Multiple Exposures

by Tim Grey | June 1, 2005

© Tim GreyTaking great pictures never loses its appeal, but every now and then you need to mix things up a bit. I don’t mean finding a hobby other than photography, but rather finding a new way to express your creativity with photography. Many photographers have used multiple exposure techniques to provide just that creative twist to their images. Did you know you can create multiple exposure images with digital capture?

Of course, most digital cameras don’t offer the ability to capture multiple exposure images. The only digital SLR cameras I know of that include this feature are the Fujifilm FinePix S1 Pro and S2 Pro. Fortunately, you don’t need to have one of these cameras to produce multiple exposures. By adjusting your exposures and using a simple trick in Photoshop, you can create incredible multiple exposure images with any digital camera.

Macro © Tim Grey

Exposure Compensation

The first step in creating multiple exposure images is to capture multiple images with appropriate exposure compensation. The actual formula for calculating the exposure compensation is straightforward, but not simple to explain. Instead, I’ll provide you with compensation factors for multiple exposure images comprised of varying numbers of individual images.

Flower © Tim Grey

Use the chart below to determine the number of stops to underexpose each image to achieve proper multiple exposure images. If you are capturing the number of exposures indicated in the left column, under expose each image by the number of stops indicated in the right column.















8 3
Numbers rounded to the nearest tenth.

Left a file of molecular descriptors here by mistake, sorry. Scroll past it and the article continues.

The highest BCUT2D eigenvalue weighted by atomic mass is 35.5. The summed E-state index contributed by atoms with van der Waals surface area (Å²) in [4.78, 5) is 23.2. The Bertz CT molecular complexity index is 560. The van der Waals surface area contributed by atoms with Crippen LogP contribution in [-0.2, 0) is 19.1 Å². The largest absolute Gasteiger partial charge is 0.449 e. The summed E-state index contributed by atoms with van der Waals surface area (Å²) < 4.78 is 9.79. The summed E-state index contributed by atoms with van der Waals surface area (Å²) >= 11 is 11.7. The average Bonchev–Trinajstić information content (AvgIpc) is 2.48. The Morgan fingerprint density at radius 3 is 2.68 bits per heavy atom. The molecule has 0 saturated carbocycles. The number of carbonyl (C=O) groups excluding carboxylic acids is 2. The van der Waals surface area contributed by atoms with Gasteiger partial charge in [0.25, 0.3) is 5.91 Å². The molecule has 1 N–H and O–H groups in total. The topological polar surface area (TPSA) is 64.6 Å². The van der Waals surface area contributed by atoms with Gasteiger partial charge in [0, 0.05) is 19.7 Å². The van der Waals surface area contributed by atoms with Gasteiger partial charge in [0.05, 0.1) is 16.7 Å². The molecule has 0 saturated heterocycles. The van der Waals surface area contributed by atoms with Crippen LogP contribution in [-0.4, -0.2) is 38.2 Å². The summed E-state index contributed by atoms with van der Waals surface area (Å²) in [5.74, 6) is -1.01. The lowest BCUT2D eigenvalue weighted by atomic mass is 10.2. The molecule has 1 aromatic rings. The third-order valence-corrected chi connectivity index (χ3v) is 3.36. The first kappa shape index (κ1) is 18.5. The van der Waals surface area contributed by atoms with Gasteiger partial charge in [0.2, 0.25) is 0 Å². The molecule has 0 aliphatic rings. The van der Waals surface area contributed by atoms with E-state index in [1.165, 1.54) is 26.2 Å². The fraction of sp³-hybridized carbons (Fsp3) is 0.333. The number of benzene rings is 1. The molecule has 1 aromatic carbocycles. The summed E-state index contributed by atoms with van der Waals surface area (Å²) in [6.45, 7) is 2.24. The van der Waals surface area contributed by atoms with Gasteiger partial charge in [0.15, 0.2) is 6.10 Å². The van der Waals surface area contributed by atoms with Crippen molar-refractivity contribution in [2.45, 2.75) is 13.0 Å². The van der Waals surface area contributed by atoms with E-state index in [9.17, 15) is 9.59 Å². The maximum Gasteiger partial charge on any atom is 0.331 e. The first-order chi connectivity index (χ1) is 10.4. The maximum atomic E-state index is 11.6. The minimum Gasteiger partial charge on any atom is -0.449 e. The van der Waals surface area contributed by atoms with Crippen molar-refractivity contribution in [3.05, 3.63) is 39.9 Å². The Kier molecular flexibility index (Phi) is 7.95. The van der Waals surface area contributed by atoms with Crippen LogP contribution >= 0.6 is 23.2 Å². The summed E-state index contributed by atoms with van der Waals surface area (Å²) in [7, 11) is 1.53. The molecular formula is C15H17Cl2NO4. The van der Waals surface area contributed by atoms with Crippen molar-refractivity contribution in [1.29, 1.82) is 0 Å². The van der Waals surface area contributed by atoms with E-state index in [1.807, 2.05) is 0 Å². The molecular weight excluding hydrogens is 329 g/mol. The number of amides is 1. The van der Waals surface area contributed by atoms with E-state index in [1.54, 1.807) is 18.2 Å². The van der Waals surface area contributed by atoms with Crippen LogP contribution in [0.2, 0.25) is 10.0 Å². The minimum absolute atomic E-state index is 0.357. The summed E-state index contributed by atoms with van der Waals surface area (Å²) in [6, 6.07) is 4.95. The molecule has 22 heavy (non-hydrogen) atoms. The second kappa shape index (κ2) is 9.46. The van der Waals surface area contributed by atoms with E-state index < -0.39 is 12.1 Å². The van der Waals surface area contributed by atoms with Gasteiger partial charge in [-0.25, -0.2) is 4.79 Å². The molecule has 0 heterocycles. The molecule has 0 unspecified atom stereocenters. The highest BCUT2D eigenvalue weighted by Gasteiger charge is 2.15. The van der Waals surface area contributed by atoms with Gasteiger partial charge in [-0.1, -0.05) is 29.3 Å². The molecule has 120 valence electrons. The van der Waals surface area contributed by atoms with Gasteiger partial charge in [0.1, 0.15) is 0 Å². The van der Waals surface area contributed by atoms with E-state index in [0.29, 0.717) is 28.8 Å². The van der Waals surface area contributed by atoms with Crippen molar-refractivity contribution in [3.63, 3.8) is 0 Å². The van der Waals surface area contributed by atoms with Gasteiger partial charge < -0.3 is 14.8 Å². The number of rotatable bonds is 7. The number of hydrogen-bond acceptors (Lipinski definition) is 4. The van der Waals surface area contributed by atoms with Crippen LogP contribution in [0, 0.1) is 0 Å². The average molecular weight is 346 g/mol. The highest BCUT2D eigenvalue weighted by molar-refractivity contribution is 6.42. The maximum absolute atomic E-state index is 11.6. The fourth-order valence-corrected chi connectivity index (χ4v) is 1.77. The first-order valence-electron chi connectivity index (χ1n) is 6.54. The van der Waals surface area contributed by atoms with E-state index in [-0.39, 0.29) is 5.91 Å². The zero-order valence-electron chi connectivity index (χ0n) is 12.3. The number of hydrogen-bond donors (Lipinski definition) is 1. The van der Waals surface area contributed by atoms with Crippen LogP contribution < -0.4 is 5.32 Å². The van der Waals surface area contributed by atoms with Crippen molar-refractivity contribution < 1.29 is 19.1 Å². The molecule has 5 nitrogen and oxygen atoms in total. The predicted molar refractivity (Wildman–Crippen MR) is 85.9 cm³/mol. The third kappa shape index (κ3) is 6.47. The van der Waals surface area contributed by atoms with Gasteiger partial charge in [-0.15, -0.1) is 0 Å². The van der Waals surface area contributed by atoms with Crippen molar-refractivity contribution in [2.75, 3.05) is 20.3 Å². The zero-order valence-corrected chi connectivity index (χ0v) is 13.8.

Cameras do not offer this precision in metering, so you may need to bracket your exposures to get the best results when the exposure compensation is not a round number. Be sure to use your camera’s manual shooting mode in conjunction with the meter so you can produce a darker-than-normal exposure for this exercise.

Flower detail © Tim Grey

Keep in mind that you don’t actually have to keep every exposure in a series of multiple exposure images at the same compensation. If you want a particular frame to have more emphasis, you can adjust the compensation accordingly. One way to think about this is to treat the exposure compensation as cumulative.

For example, if you are creating a multiple exposure image with two exposures, each should be underexposed by one stop (as outlined in the next section). You can think of this instead as a total of two stops of underexposure, even though that isn’t exactly accurate as far as what is happening with the exposures. So, if you want one to have more weight than the other, you can adjust your exposure compensation so that the total amount of underexposure used equals two stops in this example. You might, for instance, have one of the exposures set to a half-stop of underexposure and the other set to 1.5 stops of underexposure.

Flower petals © Tim Grey

Photoshop Technique

Once you have your images captured, you are ready to put them together in Photoshop. To begin, open all of the captures that represent the multiple exposures for a single composite image. Do not adjust the images at this stage or the exposure compensation will not remain accurate.

Arrange the image windows so that you can see all of them. If you have too many exposures to make that possible, you can have most of them overlapping but you want to have one always visible. This one image will be the destination for all of the other images, so that they can be combined into a single image.